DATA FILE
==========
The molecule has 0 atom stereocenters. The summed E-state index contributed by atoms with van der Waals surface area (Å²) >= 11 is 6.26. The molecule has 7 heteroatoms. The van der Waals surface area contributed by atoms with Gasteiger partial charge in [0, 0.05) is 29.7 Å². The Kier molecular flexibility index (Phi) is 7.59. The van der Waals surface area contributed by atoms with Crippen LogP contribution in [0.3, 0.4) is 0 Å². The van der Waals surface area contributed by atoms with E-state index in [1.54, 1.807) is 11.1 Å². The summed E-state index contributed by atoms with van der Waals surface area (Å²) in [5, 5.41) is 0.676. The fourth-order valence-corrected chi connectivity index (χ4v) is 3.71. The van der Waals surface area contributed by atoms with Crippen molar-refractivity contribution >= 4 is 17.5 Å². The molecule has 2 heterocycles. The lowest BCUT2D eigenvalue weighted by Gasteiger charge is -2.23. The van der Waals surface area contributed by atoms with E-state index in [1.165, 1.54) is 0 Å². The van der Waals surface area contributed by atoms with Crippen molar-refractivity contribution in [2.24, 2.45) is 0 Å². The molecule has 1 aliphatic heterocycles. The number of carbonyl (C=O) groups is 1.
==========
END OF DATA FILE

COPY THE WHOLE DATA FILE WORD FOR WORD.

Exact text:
The molecule has 0 atom stereocenters. The summed E-state index contributed by atoms with van der Waals surface area (Å²) >= 11 is 6.26. The molecule has 7 heteroatoms. The van der Waals surface area contributed by atoms with Gasteiger partial charge in [0, 0.05) is 29.7 Å². The Kier molecular flexibility index (Phi) is 7.59. The van der Waals surface area contributed by atoms with Crippen LogP contribution in [0.3, 0.4) is 0 Å². The van der Waals surface area contributed by atoms with E-state index in [1.54, 1.807) is 11.1 Å². The summed E-state index contributed by atoms with van der Waals surface area (Å²) in [5, 5.41) is 0.676. The fourth-order valence-corrected chi connectivity index (χ4v) is 3.71. The van der Waals surface area contributed by atoms with Crippen molar-refractivity contribution >= 4 is 17.5 Å². The molecule has 2 heterocycles. The lowest BCUT2D eigenvalue weighted by Gasteiger charge is -2.23. The van der Waals surface area contributed by atoms with E-state index in [1.165, 1.54) is 0 Å². The van der Waals surface area contributed by atoms with Crippen molar-refractivity contribution in [2.24, 2.45) is 0 Å². The molecule has 1 aliphatic heterocycles. The number of carbonyl (C=O) groups is 1.